BOSTON—Researchers have developed two nomograms that use patients’ clinical information to estimate the benefit of adding androgen deprivation therapy (ADT) to radiation therapy.
The nomograms could enable unprecedented determination of the risks and benefits of various durations of ADT in a particular patient, according to investigators at Fox Chase Cancer Center in Philadelphia.
Randomized studies have shown clear benefits with either dose-escalated radiotherapy (DERT) or the combination of ADT with standard-dose radiotherapy in men with prostate cancer. The benefit of adding ADT to DERT has not been well established.
The nomograms were developed based on findings from a study of 1,879 patients with high-risk prostate cancer. All were treated with radiotherapy at Fox Chase from April 1989 to February 2005. Subjects were stratified into four groups based on their duration of ADT: 0 months (1,479 patients), less than six months (short duration; 144 patients), 6-24 months (intermediate duration; 121 patients), and 24 months or more (long duration; 135 patients).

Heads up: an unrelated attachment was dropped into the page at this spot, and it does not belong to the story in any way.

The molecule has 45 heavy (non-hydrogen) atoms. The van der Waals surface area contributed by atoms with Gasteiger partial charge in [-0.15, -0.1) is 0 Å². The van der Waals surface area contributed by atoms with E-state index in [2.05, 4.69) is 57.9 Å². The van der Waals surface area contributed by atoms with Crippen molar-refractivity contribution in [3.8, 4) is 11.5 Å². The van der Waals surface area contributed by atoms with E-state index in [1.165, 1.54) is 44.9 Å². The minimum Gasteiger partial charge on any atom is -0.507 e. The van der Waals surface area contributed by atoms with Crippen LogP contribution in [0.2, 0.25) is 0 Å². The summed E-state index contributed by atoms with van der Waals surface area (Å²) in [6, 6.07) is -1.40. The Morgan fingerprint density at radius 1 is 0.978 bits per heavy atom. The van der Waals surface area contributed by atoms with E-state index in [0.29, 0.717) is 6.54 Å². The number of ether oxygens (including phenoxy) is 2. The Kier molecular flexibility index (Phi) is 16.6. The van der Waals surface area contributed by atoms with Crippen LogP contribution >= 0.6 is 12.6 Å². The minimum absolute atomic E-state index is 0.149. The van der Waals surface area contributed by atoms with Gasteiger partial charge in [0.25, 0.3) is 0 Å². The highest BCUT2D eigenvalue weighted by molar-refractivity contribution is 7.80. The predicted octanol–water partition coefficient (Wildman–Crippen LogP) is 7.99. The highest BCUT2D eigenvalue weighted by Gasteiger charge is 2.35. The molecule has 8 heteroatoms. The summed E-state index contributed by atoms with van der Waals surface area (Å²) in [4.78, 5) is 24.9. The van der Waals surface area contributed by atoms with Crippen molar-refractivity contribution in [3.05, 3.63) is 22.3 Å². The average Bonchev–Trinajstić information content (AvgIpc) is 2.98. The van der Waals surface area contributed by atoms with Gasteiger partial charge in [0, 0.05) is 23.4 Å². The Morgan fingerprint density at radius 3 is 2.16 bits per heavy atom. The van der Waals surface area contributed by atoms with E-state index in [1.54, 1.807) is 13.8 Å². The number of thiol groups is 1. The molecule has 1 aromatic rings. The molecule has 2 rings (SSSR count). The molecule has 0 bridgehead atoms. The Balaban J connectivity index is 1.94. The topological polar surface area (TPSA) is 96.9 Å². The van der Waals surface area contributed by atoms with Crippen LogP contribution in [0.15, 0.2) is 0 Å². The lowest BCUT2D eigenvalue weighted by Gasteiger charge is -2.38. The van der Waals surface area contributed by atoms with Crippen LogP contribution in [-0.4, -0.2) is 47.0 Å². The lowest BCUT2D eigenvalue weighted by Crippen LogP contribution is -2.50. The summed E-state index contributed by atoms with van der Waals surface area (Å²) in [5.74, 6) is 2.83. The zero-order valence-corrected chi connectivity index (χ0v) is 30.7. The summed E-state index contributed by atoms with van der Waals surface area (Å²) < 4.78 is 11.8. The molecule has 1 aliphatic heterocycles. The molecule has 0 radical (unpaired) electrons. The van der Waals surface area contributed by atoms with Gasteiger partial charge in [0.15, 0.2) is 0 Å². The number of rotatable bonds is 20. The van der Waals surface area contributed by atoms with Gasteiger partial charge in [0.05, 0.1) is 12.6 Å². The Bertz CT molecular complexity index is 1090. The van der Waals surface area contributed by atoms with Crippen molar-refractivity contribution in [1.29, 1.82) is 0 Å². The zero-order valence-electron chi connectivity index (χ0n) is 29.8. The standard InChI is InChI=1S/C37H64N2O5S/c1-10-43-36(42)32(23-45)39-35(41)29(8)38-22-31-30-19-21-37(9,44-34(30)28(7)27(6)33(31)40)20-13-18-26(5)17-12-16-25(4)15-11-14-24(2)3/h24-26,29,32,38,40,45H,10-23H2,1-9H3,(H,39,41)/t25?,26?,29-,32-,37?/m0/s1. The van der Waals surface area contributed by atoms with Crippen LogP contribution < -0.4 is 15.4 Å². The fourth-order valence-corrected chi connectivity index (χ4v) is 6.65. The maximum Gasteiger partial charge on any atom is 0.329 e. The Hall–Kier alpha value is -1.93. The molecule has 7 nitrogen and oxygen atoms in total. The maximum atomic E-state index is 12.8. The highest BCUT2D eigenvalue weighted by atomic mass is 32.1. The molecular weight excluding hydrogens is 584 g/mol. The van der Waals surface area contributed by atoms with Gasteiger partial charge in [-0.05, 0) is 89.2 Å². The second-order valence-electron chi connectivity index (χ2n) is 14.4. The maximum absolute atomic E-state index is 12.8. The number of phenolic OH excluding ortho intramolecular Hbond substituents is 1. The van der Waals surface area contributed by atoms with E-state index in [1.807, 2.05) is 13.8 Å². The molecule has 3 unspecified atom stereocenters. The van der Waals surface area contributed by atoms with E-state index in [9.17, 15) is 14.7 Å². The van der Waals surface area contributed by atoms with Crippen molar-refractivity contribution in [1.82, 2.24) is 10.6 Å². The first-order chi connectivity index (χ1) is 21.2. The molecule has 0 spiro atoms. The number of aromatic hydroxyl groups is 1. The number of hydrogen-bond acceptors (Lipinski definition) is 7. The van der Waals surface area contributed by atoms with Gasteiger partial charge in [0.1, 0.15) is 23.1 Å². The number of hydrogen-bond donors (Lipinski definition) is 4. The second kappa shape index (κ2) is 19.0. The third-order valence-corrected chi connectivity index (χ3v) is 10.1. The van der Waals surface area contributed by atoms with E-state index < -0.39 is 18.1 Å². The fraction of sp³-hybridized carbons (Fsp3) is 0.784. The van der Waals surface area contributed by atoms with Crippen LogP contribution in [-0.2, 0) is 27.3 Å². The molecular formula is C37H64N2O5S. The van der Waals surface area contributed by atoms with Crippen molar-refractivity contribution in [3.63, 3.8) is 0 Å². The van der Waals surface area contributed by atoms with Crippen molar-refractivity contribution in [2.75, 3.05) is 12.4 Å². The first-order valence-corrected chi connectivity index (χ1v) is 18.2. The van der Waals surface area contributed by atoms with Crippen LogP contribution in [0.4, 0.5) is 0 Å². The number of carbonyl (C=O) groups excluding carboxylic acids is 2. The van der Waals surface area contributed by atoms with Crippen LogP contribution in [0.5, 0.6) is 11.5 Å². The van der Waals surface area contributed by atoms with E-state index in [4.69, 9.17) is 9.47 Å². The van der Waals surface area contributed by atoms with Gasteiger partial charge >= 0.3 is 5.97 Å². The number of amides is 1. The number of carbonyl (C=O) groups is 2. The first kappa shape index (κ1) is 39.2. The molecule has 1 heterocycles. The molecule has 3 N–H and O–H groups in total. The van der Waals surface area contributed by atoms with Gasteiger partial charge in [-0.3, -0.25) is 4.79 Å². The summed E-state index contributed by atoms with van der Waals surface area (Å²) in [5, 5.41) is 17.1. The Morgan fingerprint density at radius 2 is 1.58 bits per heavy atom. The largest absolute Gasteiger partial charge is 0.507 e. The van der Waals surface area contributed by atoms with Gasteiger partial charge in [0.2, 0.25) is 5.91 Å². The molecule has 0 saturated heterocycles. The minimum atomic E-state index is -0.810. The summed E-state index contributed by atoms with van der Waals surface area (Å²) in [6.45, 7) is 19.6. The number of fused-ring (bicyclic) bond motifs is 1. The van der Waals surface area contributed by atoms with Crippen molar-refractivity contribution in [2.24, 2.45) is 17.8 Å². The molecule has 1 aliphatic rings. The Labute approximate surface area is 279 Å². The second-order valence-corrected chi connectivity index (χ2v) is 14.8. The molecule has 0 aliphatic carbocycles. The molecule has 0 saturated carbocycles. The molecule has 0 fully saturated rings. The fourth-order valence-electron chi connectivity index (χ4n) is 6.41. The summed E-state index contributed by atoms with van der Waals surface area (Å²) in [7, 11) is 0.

The researchers entered the following covariates into their model: palpation T-stage, biopsy Gleason sum, pretreatment PSA levels, ADT duration, radiotherapy dose, percentage of Gleason pattern 4/5, and percentage of positive tissue.
“Studies have generally lumped patients into three levels of risk, and physicians have recommended hormone therapy based on these studies,” said Niraj Pahlajani, MD, a radiation oncology resident at Fox Chase.
“Fortunately, we’ve been able to generate a nuanced prediction tool that incorporates disease burden and individualizes treatment recommendations. We can enter each patient’s clinical information and estimate the probability of the cancer coming back using different durations of hormone therapy to determine the best course.” He presented study findings at the American Society for Therapeutic Radiology and Oncology annual meeting.
Although similar tools exist to predict cancer treatment outcomes, none is as personalized as the two new nomograms and none has yet been used to estimate the gains from different durations of hormone therapy, Dr. Pahlajani said.
“You can get a better estimate of what to expect if giving a patient hormone therapy for one year, two years, or long-term hormone therapy versus no hormone therapy,” said Dr. Pahlajani, noting that the nomograms will have to be further validated in other studies.